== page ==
For the longest time, I had trouble knitting socks. I’d cast on and the cast-on row was much tighter than the rest of the leg. Which meant I either had socks that fit in the leg and were too tight at the top cuff or the top fit and the rest of the leg was too loose. Nothing worked. That is until I knit my first pair of toe-up socks and discovered this elastic bind-off. It was perfect! The leg fit me right and the bind-off was elastic enough. So of course I thought I’d just have to get used to knitting toe-up socks.
Almost immediately I found a traditional cuff down sock I really wanted to try. One I really needed to knit following the pattern before I tried it toe-up. I searched and could not find a cast-on that was elastic enough. In frustration, I put the pattern aside and started another project. A scarf. One with a lace pattern knit starting in the center, with a provisional cast-on and that’s when I had my “A-ha!” moment.
A provisional cast-on enabled me to knit the sock from the cuff down, remove the provisional row picking up the “live stitches” and use the elastic bind-off. It worked! And quickly became my favorite cast-on for traditional socks.
Provisional cast-ons are used for a variety of projects including:
- A toe-up sock cast-on.
- Knitting from the middle out to the ends. This works especially well with a one-way design such as a cable or some lace patterns as in the scarf I knit. It also works well for patterns closed at both ends, such as knitting a ball.
- If you start a project but want to decided how the end will look later. One example is knitting a pair of socks, but you’re not sure how you want the cuffs to look. Knit the socks, and decide at the end.
- If you’re not sure you have enough yarn for a project. If you start a pair of socks above the ankle and knit the feet, you can then go back and knit the legs deciding on length. Or even changing to another yarn at the same place.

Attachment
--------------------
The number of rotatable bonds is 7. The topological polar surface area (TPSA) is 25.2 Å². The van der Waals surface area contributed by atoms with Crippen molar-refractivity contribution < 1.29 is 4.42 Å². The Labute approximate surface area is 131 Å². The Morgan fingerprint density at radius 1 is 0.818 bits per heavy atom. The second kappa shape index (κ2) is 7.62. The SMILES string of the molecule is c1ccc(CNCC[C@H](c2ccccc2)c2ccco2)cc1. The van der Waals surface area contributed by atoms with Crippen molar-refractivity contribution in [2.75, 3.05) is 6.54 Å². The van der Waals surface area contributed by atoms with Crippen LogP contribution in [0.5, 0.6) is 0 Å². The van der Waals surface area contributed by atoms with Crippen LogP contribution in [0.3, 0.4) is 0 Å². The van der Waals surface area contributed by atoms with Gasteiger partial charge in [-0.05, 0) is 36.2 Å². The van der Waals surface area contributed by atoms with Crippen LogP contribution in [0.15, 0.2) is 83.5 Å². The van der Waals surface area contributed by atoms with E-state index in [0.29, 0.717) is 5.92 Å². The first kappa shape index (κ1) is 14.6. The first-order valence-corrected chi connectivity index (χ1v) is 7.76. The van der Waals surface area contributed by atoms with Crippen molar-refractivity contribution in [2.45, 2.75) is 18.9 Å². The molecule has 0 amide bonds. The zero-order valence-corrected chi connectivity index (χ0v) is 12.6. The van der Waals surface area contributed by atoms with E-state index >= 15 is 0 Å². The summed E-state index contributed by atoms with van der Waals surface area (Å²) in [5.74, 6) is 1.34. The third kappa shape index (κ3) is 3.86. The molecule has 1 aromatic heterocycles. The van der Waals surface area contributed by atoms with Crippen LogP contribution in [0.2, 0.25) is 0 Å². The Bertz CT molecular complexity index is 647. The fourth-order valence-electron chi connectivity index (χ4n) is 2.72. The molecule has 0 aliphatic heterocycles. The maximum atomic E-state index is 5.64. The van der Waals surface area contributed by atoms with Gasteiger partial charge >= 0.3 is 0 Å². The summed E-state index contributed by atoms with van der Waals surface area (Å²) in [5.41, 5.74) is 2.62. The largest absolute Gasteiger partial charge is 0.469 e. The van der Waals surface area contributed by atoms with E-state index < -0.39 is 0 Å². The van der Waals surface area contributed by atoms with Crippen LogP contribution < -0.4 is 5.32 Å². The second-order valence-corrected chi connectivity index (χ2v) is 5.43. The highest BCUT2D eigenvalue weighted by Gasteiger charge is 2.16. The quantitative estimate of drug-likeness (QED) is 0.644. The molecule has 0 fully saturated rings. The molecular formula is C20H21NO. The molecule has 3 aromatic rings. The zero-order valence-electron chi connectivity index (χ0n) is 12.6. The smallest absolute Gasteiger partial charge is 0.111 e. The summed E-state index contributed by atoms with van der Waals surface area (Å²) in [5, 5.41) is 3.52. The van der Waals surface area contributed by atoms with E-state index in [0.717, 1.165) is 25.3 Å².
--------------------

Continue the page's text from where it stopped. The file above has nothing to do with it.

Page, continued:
Wondering how to cast-on provisionally? This video shows you three techniques. They all work and help you knit happy!
Ever decide you want to work your favorite texture pattern while you are working in the round? Well I did this past weekend. So off I go and cast on the necessary stitches and get started…first round looked great, second round, not-so-much. Now I knew in the back of my head that I should be converting something, I really hadn’t thought it through and the second row was all mucked up.
Rip and begin again. First row, fine. Second row, now what? Google!
Found a good website with detailed info on how to convert my pretty textured pattern to work in the round. Check it out on Knitting Daily.
The basics for converting to a knitting-in-the-round project:
- Don’t cast on the “extra” stitches your pattern might call for.
- You’ll only be working the stitches between the * and the semi-colon.
- If the pattern calls for a knit, then purl it. If it calls for a purl, then knit it.
So I grabbed my pattern and wrote out the instructions for the “wrong-side” rows.
Following the original pattern on right-side rows and my new conversions on the wrong-side rows, I jumped in again and my little knitting-in-the-round project is turning out beautifully!
Now I’m thinking of all the cute purses and sweater bodies and caps I could start creating!